In this invention, an electrochemical potentiometric sensor and a biosensor, based on a non-insulated solid-state material, are presented. Electrochemical potentiometric sensors and biosensors with this base are different from the traditional ion sensitive field effect transistor (ISFET), in that the sensing electrode of the new invention is separated from the field effect transistor, connecting to the field effect transistor by a mere conductor line. Therefore the sensing electrode can be seen as a low cost, disposable electrode. Moreover, the structure of its sensitive electrode is stronger than the commercial glass electrode. Cost of the sensor is also lower than those of the traditional ion sensitive field effect transistor and glass electrode.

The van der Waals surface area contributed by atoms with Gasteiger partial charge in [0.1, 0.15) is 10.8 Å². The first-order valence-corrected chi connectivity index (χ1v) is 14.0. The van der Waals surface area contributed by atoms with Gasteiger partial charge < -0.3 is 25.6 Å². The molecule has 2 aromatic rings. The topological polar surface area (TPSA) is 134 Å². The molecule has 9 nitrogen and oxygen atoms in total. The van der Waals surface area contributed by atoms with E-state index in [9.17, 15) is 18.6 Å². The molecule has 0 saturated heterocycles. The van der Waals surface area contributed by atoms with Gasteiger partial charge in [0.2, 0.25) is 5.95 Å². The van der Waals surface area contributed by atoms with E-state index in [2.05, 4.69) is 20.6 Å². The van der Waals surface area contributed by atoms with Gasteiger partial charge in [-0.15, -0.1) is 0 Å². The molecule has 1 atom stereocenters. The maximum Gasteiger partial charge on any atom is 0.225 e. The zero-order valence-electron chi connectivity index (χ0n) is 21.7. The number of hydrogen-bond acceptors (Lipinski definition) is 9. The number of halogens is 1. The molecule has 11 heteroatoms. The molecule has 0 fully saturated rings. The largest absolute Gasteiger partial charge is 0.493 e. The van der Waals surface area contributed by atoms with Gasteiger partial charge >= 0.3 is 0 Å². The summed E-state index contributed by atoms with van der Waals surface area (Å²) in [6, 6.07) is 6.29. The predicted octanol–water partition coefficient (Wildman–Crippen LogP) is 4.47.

The abovementioned electrochemical potentiometric ion sensor made by uninsulated solid-state materials is unique in that an uninsulated solid-state ion sensor membrane (such as tin oxide) is deposited on the insulated or uninsulated substrate. A solid-state ion sensitive electrode is then formed to detect pH value of test solution. Conductor line is used as a message conductor, and wrapping materials such as epoxy is used to coat the non-sensitive areas. Sensitive area defined by the technology is about 3×3 mm2. The conductor line is connected to readout circuit of high input impedance, such as MOSFET and operation amplifier, to form the structure of the ion sensor. The advantage of this sensor over ordinary ISFET and glass electrodes are in that this new sensor is microlizable, easy to produce, low-cost, dry-storable, has low light interference, easy to pack, adjustable sensitive area, and convenient to deliver